Rich Ross, chairman of Walt Disney Co.'s film unit since October 2009, has resigned following the company's $200 million loss on the science-fiction picture "John Carter."
Mr. Ross' exit follows the departure in January of studio CMO M.T. Carney, a Madison Avenue veteran who Mr. Ross hired in 2010.
Disney announced Mr. Ross' resignation in a statement confirming an earlier report by Reuters. It did not name a successor.
Disney CEO Robert Iger's strategy of producing fewer films but built around marketable characters, such as those from its Pixar and Marvel units, faltered with the film's failure. "John Carter" will result in a quarterly loss of as much as $120 million for the studio -- the first since Mr. Ross succeeded Dick Cook as chairman.
"I don't know that anybody is shocked," said Martin Pyykkonen, an analyst with Wedge Partners in Greenwood Village, Colo. " 'John Carter' was a debacle and probably the last straw." Previous disappointments included "Mars Needs Moms."
Mr. Ross, a 15-year Disney veteran, had worked at and led the Disney Channel, creating shows including "High School Musical" and "Hannah Montana," starring Miley Cyrus.
"I appreciate his countless contributions throughout his entire career at Disney, and expect he will have tremendous success in whatever he chooses to do next," Mr. Iger said in the statement.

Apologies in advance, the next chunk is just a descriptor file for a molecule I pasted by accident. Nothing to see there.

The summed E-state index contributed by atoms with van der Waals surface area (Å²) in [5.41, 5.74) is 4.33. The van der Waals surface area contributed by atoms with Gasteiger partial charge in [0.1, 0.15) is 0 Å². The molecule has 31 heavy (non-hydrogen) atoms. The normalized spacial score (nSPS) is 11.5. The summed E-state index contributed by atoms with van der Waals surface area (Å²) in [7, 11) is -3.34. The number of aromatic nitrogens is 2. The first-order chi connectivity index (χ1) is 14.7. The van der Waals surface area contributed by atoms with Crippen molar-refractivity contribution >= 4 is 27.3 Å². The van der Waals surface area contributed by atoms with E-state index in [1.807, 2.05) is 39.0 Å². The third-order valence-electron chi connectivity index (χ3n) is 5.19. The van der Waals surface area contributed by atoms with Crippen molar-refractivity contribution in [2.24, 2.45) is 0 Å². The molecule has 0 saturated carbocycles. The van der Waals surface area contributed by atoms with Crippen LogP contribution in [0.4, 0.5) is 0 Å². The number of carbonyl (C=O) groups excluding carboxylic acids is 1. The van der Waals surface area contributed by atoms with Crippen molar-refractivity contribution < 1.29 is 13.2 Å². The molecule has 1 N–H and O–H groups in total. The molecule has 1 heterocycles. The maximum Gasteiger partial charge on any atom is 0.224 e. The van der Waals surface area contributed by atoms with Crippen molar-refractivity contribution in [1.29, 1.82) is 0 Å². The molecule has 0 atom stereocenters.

Disney ranks No. 7 among studios in 2012 domestic ticket sales, with $186.7 million, according to researcher Box Office Mojo. "John Carter," made for about $250 million, generated $269.4 million worldwide, a total shared with theater operators.
The film went over-budget and was poorly marketed, Mr. Pyykkonen said. Ms. Carney left before the movie opened.
The "John Carter" loss is possibly the largest in film history. Matthew Harrigan, an analyst at Wunderlich Securities in Denver, said last month that it was the biggest he had seen in his 20 years following the industry.
But Disney has very high hopes for "The Avengers." That film, estimated by IMDB to cost $220 million, will open May 4 to mark the start of the traditional summer-movie season.
-- Bloomberg News --